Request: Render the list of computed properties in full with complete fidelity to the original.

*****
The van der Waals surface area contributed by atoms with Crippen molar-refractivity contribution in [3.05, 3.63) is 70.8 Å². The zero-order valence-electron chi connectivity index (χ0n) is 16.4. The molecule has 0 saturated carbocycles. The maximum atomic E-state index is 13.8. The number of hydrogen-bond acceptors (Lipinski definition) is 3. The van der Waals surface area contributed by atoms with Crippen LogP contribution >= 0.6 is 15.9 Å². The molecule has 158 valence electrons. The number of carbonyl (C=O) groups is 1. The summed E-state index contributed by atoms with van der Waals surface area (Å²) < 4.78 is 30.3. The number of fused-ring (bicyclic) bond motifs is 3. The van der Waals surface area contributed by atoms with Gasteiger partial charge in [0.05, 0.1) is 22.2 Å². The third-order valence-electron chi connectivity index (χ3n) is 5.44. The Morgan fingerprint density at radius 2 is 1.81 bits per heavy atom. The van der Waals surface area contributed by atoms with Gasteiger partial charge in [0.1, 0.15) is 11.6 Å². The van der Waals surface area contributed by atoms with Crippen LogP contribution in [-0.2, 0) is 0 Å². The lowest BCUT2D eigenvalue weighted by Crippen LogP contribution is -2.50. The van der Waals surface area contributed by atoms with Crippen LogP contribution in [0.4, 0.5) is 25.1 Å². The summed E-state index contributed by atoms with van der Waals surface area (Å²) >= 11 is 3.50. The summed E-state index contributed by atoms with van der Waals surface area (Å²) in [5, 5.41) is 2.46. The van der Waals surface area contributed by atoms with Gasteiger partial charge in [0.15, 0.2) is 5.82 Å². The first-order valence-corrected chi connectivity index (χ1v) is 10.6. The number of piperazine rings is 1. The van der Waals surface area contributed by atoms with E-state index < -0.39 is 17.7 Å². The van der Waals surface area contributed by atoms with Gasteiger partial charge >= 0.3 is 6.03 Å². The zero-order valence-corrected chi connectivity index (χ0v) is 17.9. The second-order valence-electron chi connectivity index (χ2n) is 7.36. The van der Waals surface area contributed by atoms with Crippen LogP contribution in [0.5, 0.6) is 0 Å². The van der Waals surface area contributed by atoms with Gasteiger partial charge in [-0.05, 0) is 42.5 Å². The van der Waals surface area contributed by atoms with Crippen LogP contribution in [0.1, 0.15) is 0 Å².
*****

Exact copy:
The van der Waals surface area contributed by atoms with Crippen molar-refractivity contribution in [3.05, 3.63) is 70.8 Å². The zero-order valence-electron chi connectivity index (χ0n) is 16.4. The molecule has 0 saturated carbocycles. The maximum atomic E-state index is 13.8. The number of hydrogen-bond acceptors (Lipinski definition) is 3. The van der Waals surface area contributed by atoms with Crippen LogP contribution >= 0.6 is 15.9 Å². The molecule has 158 valence electrons. The number of carbonyl (C=O) groups is 1. The summed E-state index contributed by atoms with van der Waals surface area (Å²) < 4.78 is 30.3. The number of fused-ring (bicyclic) bond motifs is 3. The van der Waals surface area contributed by atoms with Gasteiger partial charge in [0.05, 0.1) is 22.2 Å². The third-order valence-electron chi connectivity index (χ3n) is 5.44. The Morgan fingerprint density at radius 2 is 1.81 bits per heavy atom. The van der Waals surface area contributed by atoms with Gasteiger partial charge in [0.1, 0.15) is 11.6 Å². The van der Waals surface area contributed by atoms with Crippen LogP contribution in [-0.2, 0) is 0 Å². The lowest BCUT2D eigenvalue weighted by Crippen LogP contribution is -2.50. The van der Waals surface area contributed by atoms with Crippen LogP contribution in [0.4, 0.5) is 25.1 Å². The summed E-state index contributed by atoms with van der Waals surface area (Å²) >= 11 is 3.50. The summed E-state index contributed by atoms with van der Waals surface area (Å²) in [5, 5.41) is 2.46. The van der Waals surface area contributed by atoms with Gasteiger partial charge in [0.15, 0.2) is 5.82 Å². The first-order valence-corrected chi connectivity index (χ1v) is 10.6. The number of piperazine rings is 1. The van der Waals surface area contributed by atoms with E-state index < -0.39 is 17.7 Å². The van der Waals surface area contributed by atoms with Gasteiger partial charge >= 0.3 is 6.03 Å². The zero-order valence-corrected chi connectivity index (χ0v) is 17.9. The second-order valence-electron chi connectivity index (χ2n) is 7.36. The van der Waals surface area contributed by atoms with Crippen LogP contribution in [0.5, 0.6) is 0 Å². The van der Waals surface area contributed by atoms with Gasteiger partial charge in [-0.05, 0) is 42.5 Å². The van der Waals surface area contributed by atoms with Crippen LogP contribution in [0.1, 0.15) is 0 Å².